When a married couple has a child in Oregon, the husband in the couple is assumed to be the father. The child has the right to receive financial support from the father up until age 18, and the child can legally inherit from the father. This legal relationship between the father and the child is called “paternity.”
When a child is born to a woman who isn’t married, however, paternity has to be established before the legal rights between the child and father take effect. For example, a father isn’t required to pay child support and doesn’t have rights to visitation with his child until paternity is legally established. This article explains how paternity is established in Oregon, as well as the legal rights that go along with paternity.
When the parents of a child aren’t married, paternity of the child can still be established in two basic ways. First, a father can voluntarily acknowledge the child is his. If the mother agrees, paternity can be established easily. Second, one parent can file a paternity lawsuit asking the court to decide who the child’s father is.
A father can acknowledge paternity of his child in Oregon by signing a “Voluntary Acknowledgement of Paternity” form. The mother should also sign the form, as well as a third party who witnesses both signatures. Once this form is filed with the State Registrar of the Center for Health Statistics (link below), paternity has been established.
If both parents sign the form at the health care facility where the baby was born within five days of the birth, staff at the health care facility can witness the signing of the form and take care of filing it as well. If you get married after the child is born, you will still need to sign a voluntary acknowledgment of paternity to establish paternity.
If you’re not sure you’re the father, you should not sign the acknowledgement form. Signing the form means you agree you are the biological father of the child and you will be held financially responsible for that child’s needs. After signing the form, the mother and father each have 60 days to rescind (take back) the acknowledgement. A parent can’t take back the acknowledgement after a court orders child support or visitation for the child.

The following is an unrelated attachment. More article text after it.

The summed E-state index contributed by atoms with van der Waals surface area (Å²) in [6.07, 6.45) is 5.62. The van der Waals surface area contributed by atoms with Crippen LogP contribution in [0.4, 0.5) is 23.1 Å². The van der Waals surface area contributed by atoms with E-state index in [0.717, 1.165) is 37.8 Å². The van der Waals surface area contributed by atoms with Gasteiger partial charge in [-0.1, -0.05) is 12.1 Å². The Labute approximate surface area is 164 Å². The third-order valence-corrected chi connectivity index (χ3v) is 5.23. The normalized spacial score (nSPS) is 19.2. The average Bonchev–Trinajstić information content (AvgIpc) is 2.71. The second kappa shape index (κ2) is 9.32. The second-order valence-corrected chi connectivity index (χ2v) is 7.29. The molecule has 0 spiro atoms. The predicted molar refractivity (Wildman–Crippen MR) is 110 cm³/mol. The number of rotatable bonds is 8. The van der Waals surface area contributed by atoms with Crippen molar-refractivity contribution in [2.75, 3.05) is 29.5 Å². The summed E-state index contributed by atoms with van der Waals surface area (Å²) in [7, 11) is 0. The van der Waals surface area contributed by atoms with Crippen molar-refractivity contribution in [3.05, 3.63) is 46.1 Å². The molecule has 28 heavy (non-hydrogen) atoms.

Acknowledgement of paternity can be taken back after 60 days only if there’s been fraud, duress, or a material mistake of fact. For example, if you’ve been tricked or forced into signing the acknowledgement form, you can file a petition to challenge paternity. See an experienced family law attorney if you need to challenge paternity after signing the acknowledgement form.
You also shouldn’t sign an acknowledgement of paternity form unless both parents agree on child support, visitation, and how major decisions for the child will be made. If you can’t agree with the other parent on all of those issues, you should let a court decide them at the same time it establishes paternity.
To have the court establish paternity, you need to file a “Petition to Establish Paternity” in the circuit court for the county where you live. Any of the following people can file a petition to establish paternity:
If the other parent will not agree to establish paternity and the child is under 18, you may contact DCS to ask for help establishing paternity.
If the mother receives Oregon public assistance the case will automatically get referred to DCS. Otherwise, either parent can ask their local county District Attorney’s office for assistance establishing paternity.
Either parent can hire an attorney or file the petition to establish paternity alone. The court may order genetic testing to determine the biological father of the child. If one of the parties still doesn’t agree to establish paternity, the court can hold a trial where the judge will decide if paternity has been established. The judge can also decide other issues like child support, custody and visitation.
Oregon encourages parents to establish paternity whether the parents are in a relationship or not. Children deserve to know their parents. Being able to access parents’ medical history can even help save a child’s life. A child might be eligible to get benefits from both parents, such as Social Security or veterans’ benefits. Children can also inherit from both parents after paternity has been established.
There are benefits for parents who establish paternity as well. After paternity has been established, Oregon law says that both parents have equal rights and responsibilities to the child. A legal father has a right to visitation with his child. A legal father can be included in major decisions that need to be made for the child.
Finally, having two parents contribute support can help ease the financial burden on a would-be single parent and increase the child's quality of life.
If you have other questions about establishing paternity in Oregon after reading this article, contact an experienced family law attorney.
Read the full text of the law on paternity in Oregon in the Oregon Revised Statutes, §109.060 through §109.119.
A link to the Oregon Child Support Program, including forms you can use are here.
Reach the Oregon State Registrar of the Center for Health Statistics here.